"Having the genome sequences of several spirochetes provides a remarkable opportunity to study evolution," says Norris, who says all spirochetes are cousins even though they live in a wide variety of environments, including mud, clams, termite guts, ticks, and humans. By comparing the DNA sequences of more spirochetes, he says, "we may be able to get at the root of what makes a bacterium cause disease, live free in the environment, or even be beneficial to its host."

Claire M. Fraser, president of TIGR, says the sequence data "provide a new starting point" for exploring the molecular differences that may explain why and how T. denticola and T. pallidum cause such different diseases: "This study has revealed new insights into spirochete-specific biology as well as the evolutionary forces that have shaped these genomes."

###

The Institute for Genomic Research (TIGR) is a not-for-profit research institute based in Rockville, Maryland. TIGR, which sequenced the first complete genome of a free-living organism in 1995, has been at the forefront of the genomic revolution since the institute was founded in 1992. TIGR conducts research involving the structural, functional, and comparative analysis of genomes and gene products in viruses, bacteria, archaea, and eukaryotes.

Seshadri et al. (2004). Comparison of the genome of the oral pathogen Treponema denticola with other spirochete genomes. Proc Natl Acad Sci. [Scheduled for print publication in issue dated April 13, 2004. Manuscript No. 2003-07639]


Story Source:

The above story is based on materials provided by The Institute For Genomic Research. Note: Materials may be edited for content and length.


Cite This Page:

The Institute For Genomic Research. "Major Differences Found Between Genomes Of Oral Pathogen And Related Spiral-shaped Bacteria That Cause Syphilis And Lyme Disease." ScienceDaily. ScienceDaily, 2 April 2004. <www.sciencedaily.com/releases/2004/03/040330090454.htm>.
The Institute For Genomic Research. (2004, April 2). Major Differences Found Between Genomes Of Oral Pathogen And Related Spiral-shaped Bacteria That Cause Syphilis And Lyme Disease. ScienceDaily. Retrieved November 24, 2014 from www.sciencedaily.com/releases/2004/03/040330090454.htm
The Institute For Genomic Research. "Major Differences Found Between Genomes Of Oral Pathogen And Related Spiral-shaped Bacteria That Cause Syphilis And Lyme Disease." ScienceDaily. www.sciencedaily.com/releases/2004/03/040330090454.htm (accessed November 24, 2014).

Share This


More From ScienceDaily



More Health & Medicine News

Monday, November 24, 2014

Featured Research

from universities, journals, and other organizations


Featured Videos

from AP, Reuters, AFP, and other news services

Winter Can Cause Depression — Here's How To Combat It

Winter Can Cause Depression — Here's How To Combat It

Newsy (Nov. 23, 2014) Millions of American suffer from seasonal depression every year. It can lead to adverse health effects, but there are ways to ease symptoms. Video provided by Newsy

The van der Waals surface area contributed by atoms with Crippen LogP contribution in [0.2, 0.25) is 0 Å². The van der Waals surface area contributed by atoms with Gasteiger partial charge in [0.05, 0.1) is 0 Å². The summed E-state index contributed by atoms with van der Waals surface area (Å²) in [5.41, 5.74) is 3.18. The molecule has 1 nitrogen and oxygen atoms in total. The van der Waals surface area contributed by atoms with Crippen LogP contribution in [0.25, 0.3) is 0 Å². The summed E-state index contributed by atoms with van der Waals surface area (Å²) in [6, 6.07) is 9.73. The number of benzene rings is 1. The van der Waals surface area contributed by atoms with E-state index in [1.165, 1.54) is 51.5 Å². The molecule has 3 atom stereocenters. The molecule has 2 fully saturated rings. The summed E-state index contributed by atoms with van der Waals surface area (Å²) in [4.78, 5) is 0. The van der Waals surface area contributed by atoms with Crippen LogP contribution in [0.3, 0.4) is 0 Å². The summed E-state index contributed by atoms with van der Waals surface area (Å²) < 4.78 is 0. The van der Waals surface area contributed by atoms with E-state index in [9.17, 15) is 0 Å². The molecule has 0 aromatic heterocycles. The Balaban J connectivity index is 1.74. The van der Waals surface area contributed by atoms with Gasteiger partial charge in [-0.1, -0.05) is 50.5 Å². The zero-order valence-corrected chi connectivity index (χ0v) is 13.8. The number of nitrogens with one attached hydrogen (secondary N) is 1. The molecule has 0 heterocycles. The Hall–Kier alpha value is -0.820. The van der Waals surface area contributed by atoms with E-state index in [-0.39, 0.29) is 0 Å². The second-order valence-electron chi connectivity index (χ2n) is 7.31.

Powered by NewsLook.com
Ebola-Hit Sierra Leone's Late Cocoa Leaves Bitter Taste

Ebola-Hit Sierra Leone's Late Cocoa Leaves Bitter Taste

AFP (Nov. 23, 2014) The arable district of Kenema in Sierra Leone -- at the centre of the Ebola outbreak in May -- has been under quarantine for three months as the cocoa harvest comes in. Duration: 01:32 Video provided by AFP
Powered by NewsLook.com
Don't Fall For Flu Shot Myths

Don't Fall For Flu Shot Myths

Newsy (Nov. 23, 2014) Misconceptions abound when it comes to your annual flu shot. Medical experts say most people older than 6 months should get the shot. Video provided by Newsy
Powered by NewsLook.com
WFP: Ebola Risks Heightened Among Women Throughout Africa

WFP: Ebola Risks Heightened Among Women Throughout Africa

AFP (Nov. 21, 2014) Having children has always been a frightening prospect in Sierra Leone, the world's most dangerous place to give birth, but Ebola has presented an alarming new threat for expectant mothers. Duration: 00:37 Video provided by AFP
Powered by NewsLook.com

Search ScienceDaily

Number of stories in archives: 140,361

Find with keyword(s):
Enter a keyword or phrase to search ScienceDaily for related topics and research stories.

Save/Print:
Share:

Breaking News:

Strange & Offbeat Stories


Health & Medicine

Mind & Brain

Living & Well

In Other News

... from NewsDaily.com

Science News

Health News

Environment News

Technology News



Save/Print:
Share:

Free Subscriptions


Get the latest science news with ScienceDaily's free email newsletters, updated daily and weekly. Or view hourly updated newsfeeds in your RSS reader:

Get Social & Mobile


Keep up to date with the latest news from ScienceDaily via social networks and mobile apps:

Have Feedback?


Tell us what you think of ScienceDaily -- we welcome both positive and negative comments. Have any problems using the site? Questions?
Mobile: iPhone Android Web
Follow: Facebook Twitter Google+
Subscribe: RSS Feeds Email Newsletters
Latest Headlines Health & Medicine Mind & Brain Space & Time Matter & Energy Computers & Math Plants & Animals Earth & Climate Fossils & Ruins